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This story first appeared in the Nov. 2 issue of The Hollywood Reporter magazine.
Midnight openings have long played a key role in boosting a movie’s overall weekend debut. Midnight openings became commonplace in 1999 after Star Wars: Episode I — The Phantom Menace and reached an apex when the final Harry Potter film whipped up a record $43.5 million at 12:01 a.m. in July 2011. Even smaller films have benefited from a midnight start. For studio marketers, there was nothing better than rabid fans lining up at midnight to build buzz heading into opening weekend.
Then the bottom fell out with the July 20, 2012, theater shooting during a midnight screening of The Dark Knight Rises in Aurora, Colo. Skittish moviegoers began choosing earlier viewing times (or staying home altogether). Most companies stopped reporting midnight grosses, and when they did, the results weren’t impressive. Universal’s The Bourne Legacy, opening Aug. 10, took in $540,000 in midnight runs, notably less than the $797,000 earned by The Bourne Ultimatum in 2009. (Legacy opened to $38.1 million for the weekend, well behind the previous two franchise pics.)
Then, during the Oct. 5-7 frame, late-night business came roaring back as 20th Century Fox and EuropaCorp’s Taken 2 debuted to $49.5 million, the best opening since Dark Knight Rises ($160.9 million) and one of the top October numbers ever. One secret to its success? The Liam Neeson action sequel started at 10 p.m. on Thursday in what’s quickly becoming a trend that’s helping boost box-office traffic overall.
“We wanted to find out if opening at 10 p.m. would stimulate late-night business,” says Chris Aronson, Fox president of domestic distribution. “In my estimation, it did.”
Owners of theaters large and small are lobbying all the film companies to consider starting earlier on Thursday evenings. In exchange, they’ve agreed to treat Thursday night earnings as midnight numbers so that the money can be counted as part of a film’s official weekend total. Taken 2 earned $1.5 million in “midnight” runs — a strong number for a non-sci-fi action film — and didn’t break out the portion grossed between 10 p.m. and midnight.
A movie can live or die by its opening weekend — perception means everything — and studios and indie distributors obsess over every dollar.
The week after Taken 2, Summit opened horror pic Sinister at 10 p.m. (that film overperformed as well), while both Paranormal Activity 4 from Paramount and Summit’s Alex Cross opened at 9 p.m. on the Thursday before their official Oct. 19 opening. Among the upcoming movies that will begin their journey before the midnight hour include Silent Hill: Revelation 3D (Oct. 26) from Open Road Films and Summit’s The Twilight Saga: Breaking Dawn — Part 2 (Nov. 16).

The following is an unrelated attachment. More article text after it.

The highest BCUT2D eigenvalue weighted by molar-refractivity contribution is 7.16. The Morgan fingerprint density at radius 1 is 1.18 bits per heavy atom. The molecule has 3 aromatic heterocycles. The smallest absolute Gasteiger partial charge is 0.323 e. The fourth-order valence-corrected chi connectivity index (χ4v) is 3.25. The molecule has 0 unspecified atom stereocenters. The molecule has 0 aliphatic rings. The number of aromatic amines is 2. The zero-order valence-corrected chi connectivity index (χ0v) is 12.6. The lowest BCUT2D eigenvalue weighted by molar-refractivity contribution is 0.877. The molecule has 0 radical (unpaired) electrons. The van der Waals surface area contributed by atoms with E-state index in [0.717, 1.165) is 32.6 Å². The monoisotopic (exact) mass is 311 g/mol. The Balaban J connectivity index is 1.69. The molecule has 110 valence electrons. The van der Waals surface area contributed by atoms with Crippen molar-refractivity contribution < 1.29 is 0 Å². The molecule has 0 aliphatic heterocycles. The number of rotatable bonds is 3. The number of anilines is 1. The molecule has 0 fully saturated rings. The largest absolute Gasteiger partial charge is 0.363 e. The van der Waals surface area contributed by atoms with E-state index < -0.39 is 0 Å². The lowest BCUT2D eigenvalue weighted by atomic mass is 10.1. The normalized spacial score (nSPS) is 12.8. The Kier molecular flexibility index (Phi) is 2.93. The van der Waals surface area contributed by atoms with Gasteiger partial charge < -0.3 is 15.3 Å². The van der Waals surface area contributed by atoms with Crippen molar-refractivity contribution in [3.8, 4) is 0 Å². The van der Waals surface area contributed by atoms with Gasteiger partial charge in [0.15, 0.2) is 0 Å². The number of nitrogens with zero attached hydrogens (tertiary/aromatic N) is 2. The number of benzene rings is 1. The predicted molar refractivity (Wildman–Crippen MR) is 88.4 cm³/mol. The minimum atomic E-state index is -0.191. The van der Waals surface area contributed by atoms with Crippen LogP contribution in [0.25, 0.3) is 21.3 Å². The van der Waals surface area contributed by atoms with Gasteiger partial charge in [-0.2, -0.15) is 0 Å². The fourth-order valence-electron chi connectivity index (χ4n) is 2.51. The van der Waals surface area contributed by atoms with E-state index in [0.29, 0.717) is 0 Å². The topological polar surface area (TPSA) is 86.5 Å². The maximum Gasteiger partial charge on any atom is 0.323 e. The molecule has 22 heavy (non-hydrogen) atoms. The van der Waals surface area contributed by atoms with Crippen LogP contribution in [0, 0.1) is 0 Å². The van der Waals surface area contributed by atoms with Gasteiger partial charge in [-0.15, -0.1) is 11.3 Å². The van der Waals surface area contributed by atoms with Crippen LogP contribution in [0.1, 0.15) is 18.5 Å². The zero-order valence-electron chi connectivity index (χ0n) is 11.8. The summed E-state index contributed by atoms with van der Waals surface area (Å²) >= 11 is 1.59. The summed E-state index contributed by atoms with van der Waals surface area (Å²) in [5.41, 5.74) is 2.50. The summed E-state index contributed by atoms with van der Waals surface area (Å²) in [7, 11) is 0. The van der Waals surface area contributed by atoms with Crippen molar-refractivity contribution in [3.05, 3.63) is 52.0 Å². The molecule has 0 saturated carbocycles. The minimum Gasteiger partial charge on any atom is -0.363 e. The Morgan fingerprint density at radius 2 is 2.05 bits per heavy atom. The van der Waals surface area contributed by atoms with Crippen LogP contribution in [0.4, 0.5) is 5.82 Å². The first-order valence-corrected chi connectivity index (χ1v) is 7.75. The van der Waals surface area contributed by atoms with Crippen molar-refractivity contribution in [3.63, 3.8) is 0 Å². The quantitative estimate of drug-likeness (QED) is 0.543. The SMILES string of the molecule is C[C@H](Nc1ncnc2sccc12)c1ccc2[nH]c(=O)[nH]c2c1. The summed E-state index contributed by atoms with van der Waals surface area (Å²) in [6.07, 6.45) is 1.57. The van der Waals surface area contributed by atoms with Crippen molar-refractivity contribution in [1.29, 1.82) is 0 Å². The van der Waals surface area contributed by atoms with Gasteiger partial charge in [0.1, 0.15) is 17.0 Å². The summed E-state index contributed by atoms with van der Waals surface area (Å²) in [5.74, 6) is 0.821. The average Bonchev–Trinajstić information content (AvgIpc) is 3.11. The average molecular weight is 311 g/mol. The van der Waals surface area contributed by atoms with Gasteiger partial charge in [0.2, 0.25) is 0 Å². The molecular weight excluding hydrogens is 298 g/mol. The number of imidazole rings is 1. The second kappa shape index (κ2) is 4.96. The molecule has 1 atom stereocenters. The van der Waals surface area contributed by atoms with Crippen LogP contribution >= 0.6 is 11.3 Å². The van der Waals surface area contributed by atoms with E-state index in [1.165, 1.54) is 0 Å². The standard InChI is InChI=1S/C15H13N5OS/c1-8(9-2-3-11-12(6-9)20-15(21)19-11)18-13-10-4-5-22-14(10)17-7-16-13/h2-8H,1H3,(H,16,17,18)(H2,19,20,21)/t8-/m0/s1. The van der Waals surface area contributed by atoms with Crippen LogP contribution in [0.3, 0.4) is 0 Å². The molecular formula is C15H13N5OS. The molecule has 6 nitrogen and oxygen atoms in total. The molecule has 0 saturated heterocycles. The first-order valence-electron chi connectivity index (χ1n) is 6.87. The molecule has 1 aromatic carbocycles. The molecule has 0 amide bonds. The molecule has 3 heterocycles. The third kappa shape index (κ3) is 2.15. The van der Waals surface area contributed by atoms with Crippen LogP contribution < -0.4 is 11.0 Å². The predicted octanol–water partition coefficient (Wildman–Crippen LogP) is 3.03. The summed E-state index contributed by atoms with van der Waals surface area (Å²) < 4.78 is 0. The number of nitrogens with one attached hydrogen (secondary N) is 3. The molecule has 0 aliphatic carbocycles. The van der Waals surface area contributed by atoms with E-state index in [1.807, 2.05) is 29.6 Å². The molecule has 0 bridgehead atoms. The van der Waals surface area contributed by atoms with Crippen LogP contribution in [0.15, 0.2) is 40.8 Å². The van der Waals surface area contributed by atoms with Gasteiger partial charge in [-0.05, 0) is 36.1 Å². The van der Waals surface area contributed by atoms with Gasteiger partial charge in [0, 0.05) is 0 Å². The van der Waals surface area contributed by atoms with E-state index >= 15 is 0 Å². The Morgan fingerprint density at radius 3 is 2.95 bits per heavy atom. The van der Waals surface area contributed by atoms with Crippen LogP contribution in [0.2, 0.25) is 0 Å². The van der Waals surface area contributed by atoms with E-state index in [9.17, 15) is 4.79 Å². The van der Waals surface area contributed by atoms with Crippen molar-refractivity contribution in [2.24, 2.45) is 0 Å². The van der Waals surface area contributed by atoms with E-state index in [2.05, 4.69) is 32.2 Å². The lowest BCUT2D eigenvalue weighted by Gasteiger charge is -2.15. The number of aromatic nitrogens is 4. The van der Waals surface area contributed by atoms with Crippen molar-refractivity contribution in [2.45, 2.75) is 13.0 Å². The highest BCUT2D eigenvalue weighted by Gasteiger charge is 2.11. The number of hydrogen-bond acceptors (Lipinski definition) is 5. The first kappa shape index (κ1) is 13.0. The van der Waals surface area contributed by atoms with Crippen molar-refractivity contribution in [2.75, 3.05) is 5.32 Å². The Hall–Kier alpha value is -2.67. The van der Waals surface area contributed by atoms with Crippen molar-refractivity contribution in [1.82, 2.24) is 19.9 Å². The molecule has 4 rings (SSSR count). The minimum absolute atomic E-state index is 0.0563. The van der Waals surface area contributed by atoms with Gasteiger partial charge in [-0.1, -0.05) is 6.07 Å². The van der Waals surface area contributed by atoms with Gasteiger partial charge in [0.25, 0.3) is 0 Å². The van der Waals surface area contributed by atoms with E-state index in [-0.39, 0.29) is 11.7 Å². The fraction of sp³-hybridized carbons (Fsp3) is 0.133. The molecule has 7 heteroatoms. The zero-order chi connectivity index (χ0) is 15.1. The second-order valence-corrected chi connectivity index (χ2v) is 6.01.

Like Taken 2, Sinister also benefited from rushing out of the starting gate at 10 p.m., grossing a much better than expected $1 million in what were reported as midnight grosses. Paranormal 4 grossed $4.5 million in late-night business, less than the previous two titles but still a strong number.
Pushing back the start time to the evening before a movie’s official opening date certainly isn’t unheard of; Paramount in particular has been aggressive in this arena. But when other studios kept complaining, Paramount reported the $5.5 million in Tuesday night shows for Transformers: Dark of the Moon, which officially opened on Wednesday, June 29, 2011, separately from the film’s first day.
But that was then.
“I don’t like to open a film a day early, but if you are going to get the moviegoer who may shy away from a midnight screening, then I support it,” says one studio distribution executive. “This is happening because late-night business was in the toilet.”
Not all agree with the fledgling practice. An executive at another studio questions the fairness of reporting any Thursday night booty as part of the weekend, pointing out that if a movie claims to have broken a record, it won’t be an apples-to-apples comparison. “You have to draw a line. We have a history of opening a film at 12:01 a.m. This isn’t right,” he says.
A rival executive counters: “Let me give you a baseball analogy. There used to be 154 games a year. It’s now 162 games a year. When Roger Maris broke Babe Ruth‘s record for most home runs, there used to be an asterisk explaining the difference. There’s no asterisk anymore. It is what it is.”
For exhibitors who have locations in smaller markets, the opportunity to play a new movie at 10 p.m. means they don’t necessarily have to have a midnight show at all, depending on demand.
“We’ll decide on a case-by-case basis,” says Bruce J. Olson, president of Marcus Theatres, which operates 54 theaters throughout the Midwest. “A 9 p.m. or 10 p.m. show makes a lot of economic sense for an exhibitor in terms of staffing and utilities, and we can attract a larger audience, particularly in the fall and winter.”
Veteran distribution executive Tom Sherak says it doesn’t really matter if a movie starts at 9 p.m. or 10 p.m. “It’s not like it’s breaking the Ten Commandments,” he notes. “It could even become the new norm.”
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